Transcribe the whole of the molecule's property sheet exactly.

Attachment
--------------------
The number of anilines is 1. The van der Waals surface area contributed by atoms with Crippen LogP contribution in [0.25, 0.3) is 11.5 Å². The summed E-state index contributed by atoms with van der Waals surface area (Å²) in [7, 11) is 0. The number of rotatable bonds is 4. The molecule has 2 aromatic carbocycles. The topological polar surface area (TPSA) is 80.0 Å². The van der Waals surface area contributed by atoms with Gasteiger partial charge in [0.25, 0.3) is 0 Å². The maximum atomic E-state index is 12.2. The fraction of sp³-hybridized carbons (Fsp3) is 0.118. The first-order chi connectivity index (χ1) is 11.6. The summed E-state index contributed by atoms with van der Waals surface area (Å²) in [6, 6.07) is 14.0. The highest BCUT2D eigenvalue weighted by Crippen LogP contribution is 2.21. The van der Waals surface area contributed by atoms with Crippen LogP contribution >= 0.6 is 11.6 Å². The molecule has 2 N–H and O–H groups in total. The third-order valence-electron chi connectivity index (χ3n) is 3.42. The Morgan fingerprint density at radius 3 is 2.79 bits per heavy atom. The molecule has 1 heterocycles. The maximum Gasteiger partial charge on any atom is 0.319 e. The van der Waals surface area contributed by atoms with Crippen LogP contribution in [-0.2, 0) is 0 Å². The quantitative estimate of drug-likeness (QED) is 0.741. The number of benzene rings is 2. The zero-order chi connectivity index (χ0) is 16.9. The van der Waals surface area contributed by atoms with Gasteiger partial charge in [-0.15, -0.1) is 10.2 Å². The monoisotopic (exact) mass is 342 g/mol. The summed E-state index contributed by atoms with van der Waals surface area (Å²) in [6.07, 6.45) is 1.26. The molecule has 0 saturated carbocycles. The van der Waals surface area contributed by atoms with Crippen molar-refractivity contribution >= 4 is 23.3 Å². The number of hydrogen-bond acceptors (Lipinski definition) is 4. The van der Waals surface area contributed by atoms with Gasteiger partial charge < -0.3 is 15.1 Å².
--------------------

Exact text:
The number of anilines is 1. The van der Waals surface area contributed by atoms with Crippen LogP contribution in [0.25, 0.3) is 11.5 Å². The summed E-state index contributed by atoms with van der Waals surface area (Å²) in [7, 11) is 0. The number of rotatable bonds is 4. The molecule has 2 aromatic carbocycles. The topological polar surface area (TPSA) is 80.0 Å². The van der Waals surface area contributed by atoms with Gasteiger partial charge in [0.25, 0.3) is 0 Å². The maximum atomic E-state index is 12.2. The fraction of sp³-hybridized carbons (Fsp3) is 0.118. The first-order chi connectivity index (χ1) is 11.6. The summed E-state index contributed by atoms with van der Waals surface area (Å²) in [6, 6.07) is 14.0. The highest BCUT2D eigenvalue weighted by Crippen LogP contribution is 2.21. The van der Waals surface area contributed by atoms with Crippen LogP contribution >= 0.6 is 11.6 Å². The molecule has 2 N–H and O–H groups in total. The third-order valence-electron chi connectivity index (χ3n) is 3.42. The Morgan fingerprint density at radius 3 is 2.79 bits per heavy atom. The molecule has 1 heterocycles. The maximum Gasteiger partial charge on any atom is 0.319 e. The van der Waals surface area contributed by atoms with Crippen LogP contribution in [-0.2, 0) is 0 Å². The quantitative estimate of drug-likeness (QED) is 0.741. The number of benzene rings is 2. The zero-order chi connectivity index (χ0) is 16.9. The van der Waals surface area contributed by atoms with Gasteiger partial charge in [-0.15, -0.1) is 10.2 Å². The monoisotopic (exact) mass is 342 g/mol. The summed E-state index contributed by atoms with van der Waals surface area (Å²) in [6.07, 6.45) is 1.26. The molecule has 0 saturated carbocycles. The van der Waals surface area contributed by atoms with Crippen molar-refractivity contribution >= 4 is 23.3 Å². The number of hydrogen-bond acceptors (Lipinski definition) is 4. The van der Waals surface area contributed by atoms with Gasteiger partial charge < -0.3 is 15.1 Å².